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Rebekah Brooks Found Not Guilty of Hacking, Bribery Charges

Former Head of News Corp.’s U.K. Publishing Unit Rebekah Brooks
Former head of News Corp.’s U.K. publishing unit Rebekah Brooks and her husband Charlie Brooks arrive at the Old Bailey on June 23, in London. Brooks was found not guilty of phone hacking, bribery and perverting the course of justice by a London jury after an eight-month trial. Photographer: Rob Stothard/Getty Images

June 24 (Bloomberg) -- Rebekah Brooks, the former head of News Corp.’s U.K. publishing unit, was found not guilty of phone hacking, bribery and perverting the course of justice by a London jury after an eight-month trial.

Andy Coulson, a former editor of News Corp.’s News of the World who went on to become a media adviser to U.K. Prime Minister David Cameron, was found guilty of one count of phone hacking. Brooks’s husband Charlie and her former personal assistant, Cheryl Carter, were also cleared of charges they destroyed evidence at the height of the phone-hacking scandal in 2011.

Brooks, 46, who previously edited the News of the World and News Corp.’s daily Sun tabloid, was one of seven people on trial for phone hacking and bribing public officials by journalists at the newspapers. News Corp. Chairman Rupert Murdoch closed the News of the World in 2011 in a bid to temper public outrage over the hacking of the phone of Milly Dowler, a murdered schoolgirl.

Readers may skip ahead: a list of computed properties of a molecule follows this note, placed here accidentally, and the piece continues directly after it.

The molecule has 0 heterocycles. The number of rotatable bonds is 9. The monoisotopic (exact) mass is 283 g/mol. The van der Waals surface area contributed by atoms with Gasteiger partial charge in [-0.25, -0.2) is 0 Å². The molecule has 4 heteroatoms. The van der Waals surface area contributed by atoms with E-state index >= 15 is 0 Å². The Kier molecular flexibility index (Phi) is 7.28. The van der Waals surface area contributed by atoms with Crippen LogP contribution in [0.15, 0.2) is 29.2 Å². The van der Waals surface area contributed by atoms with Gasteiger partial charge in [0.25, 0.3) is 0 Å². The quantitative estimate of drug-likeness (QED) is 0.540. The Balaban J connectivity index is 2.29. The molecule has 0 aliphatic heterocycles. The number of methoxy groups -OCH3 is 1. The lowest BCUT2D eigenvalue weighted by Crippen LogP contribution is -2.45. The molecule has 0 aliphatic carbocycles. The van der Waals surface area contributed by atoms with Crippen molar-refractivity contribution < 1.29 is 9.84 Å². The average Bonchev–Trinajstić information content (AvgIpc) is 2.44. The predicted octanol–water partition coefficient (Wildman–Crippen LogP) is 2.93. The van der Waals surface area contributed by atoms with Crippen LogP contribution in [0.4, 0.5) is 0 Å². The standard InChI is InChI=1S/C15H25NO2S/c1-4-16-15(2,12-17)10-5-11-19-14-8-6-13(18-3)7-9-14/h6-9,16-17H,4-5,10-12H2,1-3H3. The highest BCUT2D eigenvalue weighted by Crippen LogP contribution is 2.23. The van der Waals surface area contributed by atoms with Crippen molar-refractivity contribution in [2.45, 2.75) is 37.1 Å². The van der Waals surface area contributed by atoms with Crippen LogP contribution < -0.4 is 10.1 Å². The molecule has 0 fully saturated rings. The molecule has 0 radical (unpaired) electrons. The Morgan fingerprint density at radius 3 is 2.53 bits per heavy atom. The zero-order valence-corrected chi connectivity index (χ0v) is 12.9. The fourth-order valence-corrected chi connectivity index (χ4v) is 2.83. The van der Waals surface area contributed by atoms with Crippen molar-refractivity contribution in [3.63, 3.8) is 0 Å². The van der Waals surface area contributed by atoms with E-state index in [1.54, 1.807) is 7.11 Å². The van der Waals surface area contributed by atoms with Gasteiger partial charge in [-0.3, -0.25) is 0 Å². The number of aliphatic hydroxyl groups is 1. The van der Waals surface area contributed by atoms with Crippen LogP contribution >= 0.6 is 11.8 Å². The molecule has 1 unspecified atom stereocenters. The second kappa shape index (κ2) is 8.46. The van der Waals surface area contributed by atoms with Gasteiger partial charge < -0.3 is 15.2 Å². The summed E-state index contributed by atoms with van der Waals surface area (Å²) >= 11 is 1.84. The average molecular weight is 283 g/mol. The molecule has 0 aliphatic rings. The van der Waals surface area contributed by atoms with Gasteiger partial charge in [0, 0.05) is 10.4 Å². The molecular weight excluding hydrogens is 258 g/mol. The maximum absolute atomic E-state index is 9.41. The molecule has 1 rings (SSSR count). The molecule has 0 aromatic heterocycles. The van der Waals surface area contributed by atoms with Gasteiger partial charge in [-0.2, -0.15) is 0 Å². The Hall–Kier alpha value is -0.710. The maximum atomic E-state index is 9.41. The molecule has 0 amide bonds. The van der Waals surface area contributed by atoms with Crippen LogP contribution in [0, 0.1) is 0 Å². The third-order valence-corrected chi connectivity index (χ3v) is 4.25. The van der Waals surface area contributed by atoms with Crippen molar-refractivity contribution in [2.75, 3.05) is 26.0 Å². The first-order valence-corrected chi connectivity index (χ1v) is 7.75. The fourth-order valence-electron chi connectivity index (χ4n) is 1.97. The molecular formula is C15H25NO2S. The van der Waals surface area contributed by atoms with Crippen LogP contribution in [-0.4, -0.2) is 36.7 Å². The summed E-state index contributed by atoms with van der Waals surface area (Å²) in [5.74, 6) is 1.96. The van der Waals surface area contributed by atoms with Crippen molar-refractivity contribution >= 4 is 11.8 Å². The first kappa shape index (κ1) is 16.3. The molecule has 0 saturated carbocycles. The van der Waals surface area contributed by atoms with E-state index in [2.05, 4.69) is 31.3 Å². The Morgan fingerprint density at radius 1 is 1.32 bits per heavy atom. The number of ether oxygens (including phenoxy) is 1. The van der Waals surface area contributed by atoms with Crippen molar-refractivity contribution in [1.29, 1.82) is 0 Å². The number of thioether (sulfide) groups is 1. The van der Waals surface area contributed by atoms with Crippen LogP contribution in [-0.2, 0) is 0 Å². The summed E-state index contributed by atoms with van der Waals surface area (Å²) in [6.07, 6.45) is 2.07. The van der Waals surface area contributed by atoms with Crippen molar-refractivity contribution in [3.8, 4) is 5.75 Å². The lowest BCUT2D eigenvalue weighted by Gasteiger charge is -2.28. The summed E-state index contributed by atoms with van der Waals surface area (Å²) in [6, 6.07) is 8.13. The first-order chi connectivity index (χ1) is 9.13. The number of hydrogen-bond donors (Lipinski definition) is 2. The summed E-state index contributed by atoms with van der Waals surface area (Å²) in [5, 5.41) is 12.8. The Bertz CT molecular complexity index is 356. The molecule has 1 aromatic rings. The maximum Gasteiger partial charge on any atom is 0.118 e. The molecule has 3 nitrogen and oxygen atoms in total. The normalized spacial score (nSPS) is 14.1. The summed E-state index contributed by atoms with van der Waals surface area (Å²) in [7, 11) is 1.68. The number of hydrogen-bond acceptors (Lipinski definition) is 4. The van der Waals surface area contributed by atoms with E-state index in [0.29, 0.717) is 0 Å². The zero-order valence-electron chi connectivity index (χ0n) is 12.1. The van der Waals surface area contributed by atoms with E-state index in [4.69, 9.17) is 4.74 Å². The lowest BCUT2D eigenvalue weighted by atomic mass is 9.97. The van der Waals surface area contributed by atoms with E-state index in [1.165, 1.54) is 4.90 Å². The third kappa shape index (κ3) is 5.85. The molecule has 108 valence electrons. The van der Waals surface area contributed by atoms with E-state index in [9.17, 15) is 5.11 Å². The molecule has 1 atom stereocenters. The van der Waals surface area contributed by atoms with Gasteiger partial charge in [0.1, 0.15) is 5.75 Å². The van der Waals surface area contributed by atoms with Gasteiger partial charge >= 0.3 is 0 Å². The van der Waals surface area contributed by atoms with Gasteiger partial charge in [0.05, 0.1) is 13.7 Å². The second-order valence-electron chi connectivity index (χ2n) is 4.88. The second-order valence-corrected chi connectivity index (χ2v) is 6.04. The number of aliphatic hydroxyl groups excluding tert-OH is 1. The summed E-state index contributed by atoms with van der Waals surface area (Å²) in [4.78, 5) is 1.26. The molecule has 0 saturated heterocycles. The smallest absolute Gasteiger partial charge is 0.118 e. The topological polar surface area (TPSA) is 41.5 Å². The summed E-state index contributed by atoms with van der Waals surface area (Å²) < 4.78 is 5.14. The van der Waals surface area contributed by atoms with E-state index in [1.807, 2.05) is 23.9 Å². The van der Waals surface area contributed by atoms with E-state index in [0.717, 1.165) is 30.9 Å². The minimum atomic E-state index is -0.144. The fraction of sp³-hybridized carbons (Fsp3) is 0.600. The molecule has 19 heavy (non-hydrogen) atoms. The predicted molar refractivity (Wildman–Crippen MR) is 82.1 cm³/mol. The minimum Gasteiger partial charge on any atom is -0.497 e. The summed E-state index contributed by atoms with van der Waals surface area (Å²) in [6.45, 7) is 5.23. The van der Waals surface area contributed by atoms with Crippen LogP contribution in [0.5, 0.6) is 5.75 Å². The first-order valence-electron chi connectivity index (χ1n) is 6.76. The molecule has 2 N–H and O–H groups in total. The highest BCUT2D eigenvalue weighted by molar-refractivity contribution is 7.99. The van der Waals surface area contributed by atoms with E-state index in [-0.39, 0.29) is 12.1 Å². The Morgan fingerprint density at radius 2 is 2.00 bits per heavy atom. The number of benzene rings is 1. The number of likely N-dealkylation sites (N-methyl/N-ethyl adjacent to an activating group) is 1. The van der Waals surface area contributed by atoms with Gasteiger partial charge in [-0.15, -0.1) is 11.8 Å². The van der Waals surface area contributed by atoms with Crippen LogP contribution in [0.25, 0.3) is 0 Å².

The jury is continuing to deliberate on other charges against Coulson, 46, and Clive Goodman, a former reporter at the News of the World.

Stuart Kuttner, 74, the former managing editor of the News of the World, was found not guilty of phone hacking. Mark Hanna, a News Corp. security guard, was also cleared of hiding evidence.

To contact the reporter on this story: Jeremy Hodges in London at jhodges17@bloomberg.net

To contact the editors responsible for this story: Anthony Aarons at aaarons@bloomberg.net Jeremy Hodges

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